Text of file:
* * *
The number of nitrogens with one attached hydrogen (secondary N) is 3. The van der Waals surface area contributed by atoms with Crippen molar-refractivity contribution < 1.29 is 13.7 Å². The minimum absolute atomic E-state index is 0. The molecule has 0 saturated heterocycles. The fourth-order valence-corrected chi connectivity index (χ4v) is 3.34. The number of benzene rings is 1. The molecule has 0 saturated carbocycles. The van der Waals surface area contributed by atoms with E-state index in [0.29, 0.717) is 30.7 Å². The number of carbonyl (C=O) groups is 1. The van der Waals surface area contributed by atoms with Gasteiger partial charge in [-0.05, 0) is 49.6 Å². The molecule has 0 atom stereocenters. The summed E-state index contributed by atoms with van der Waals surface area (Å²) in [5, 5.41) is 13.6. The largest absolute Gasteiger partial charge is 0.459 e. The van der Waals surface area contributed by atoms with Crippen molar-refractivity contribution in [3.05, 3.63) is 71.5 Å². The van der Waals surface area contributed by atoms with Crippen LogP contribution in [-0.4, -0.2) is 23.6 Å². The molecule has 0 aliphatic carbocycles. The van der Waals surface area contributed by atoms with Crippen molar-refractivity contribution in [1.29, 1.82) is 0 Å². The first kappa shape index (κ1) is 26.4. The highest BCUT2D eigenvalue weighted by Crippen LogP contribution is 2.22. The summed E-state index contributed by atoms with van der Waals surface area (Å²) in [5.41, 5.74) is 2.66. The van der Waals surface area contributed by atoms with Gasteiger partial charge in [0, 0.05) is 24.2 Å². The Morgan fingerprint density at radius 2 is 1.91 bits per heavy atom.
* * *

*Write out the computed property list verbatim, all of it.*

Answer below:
The number of nitrogens with one attached hydrogen (secondary N) is 3. The van der Waals surface area contributed by atoms with Crippen molar-refractivity contribution < 1.29 is 13.7 Å². The minimum absolute atomic E-state index is 0. The molecule has 0 saturated heterocycles. The fourth-order valence-corrected chi connectivity index (χ4v) is 3.34. The number of benzene rings is 1. The molecule has 0 saturated carbocycles. The van der Waals surface area contributed by atoms with E-state index in [0.29, 0.717) is 30.7 Å². The number of carbonyl (C=O) groups is 1. The van der Waals surface area contributed by atoms with Gasteiger partial charge in [-0.05, 0) is 49.6 Å². The molecule has 0 atom stereocenters. The summed E-state index contributed by atoms with van der Waals surface area (Å²) in [5, 5.41) is 13.6. The largest absolute Gasteiger partial charge is 0.459 e. The van der Waals surface area contributed by atoms with Crippen molar-refractivity contribution in [3.05, 3.63) is 71.5 Å². The van der Waals surface area contributed by atoms with Crippen LogP contribution in [-0.4, -0.2) is 23.6 Å². The molecule has 0 aliphatic carbocycles. The van der Waals surface area contributed by atoms with Crippen molar-refractivity contribution in [1.29, 1.82) is 0 Å². The first kappa shape index (κ1) is 26.4. The highest BCUT2D eigenvalue weighted by Crippen LogP contribution is 2.22. The summed E-state index contributed by atoms with van der Waals surface area (Å²) in [5.41, 5.74) is 2.66. The van der Waals surface area contributed by atoms with Gasteiger partial charge in [0, 0.05) is 24.2 Å². The Morgan fingerprint density at radius 2 is 1.91 bits per heavy atom.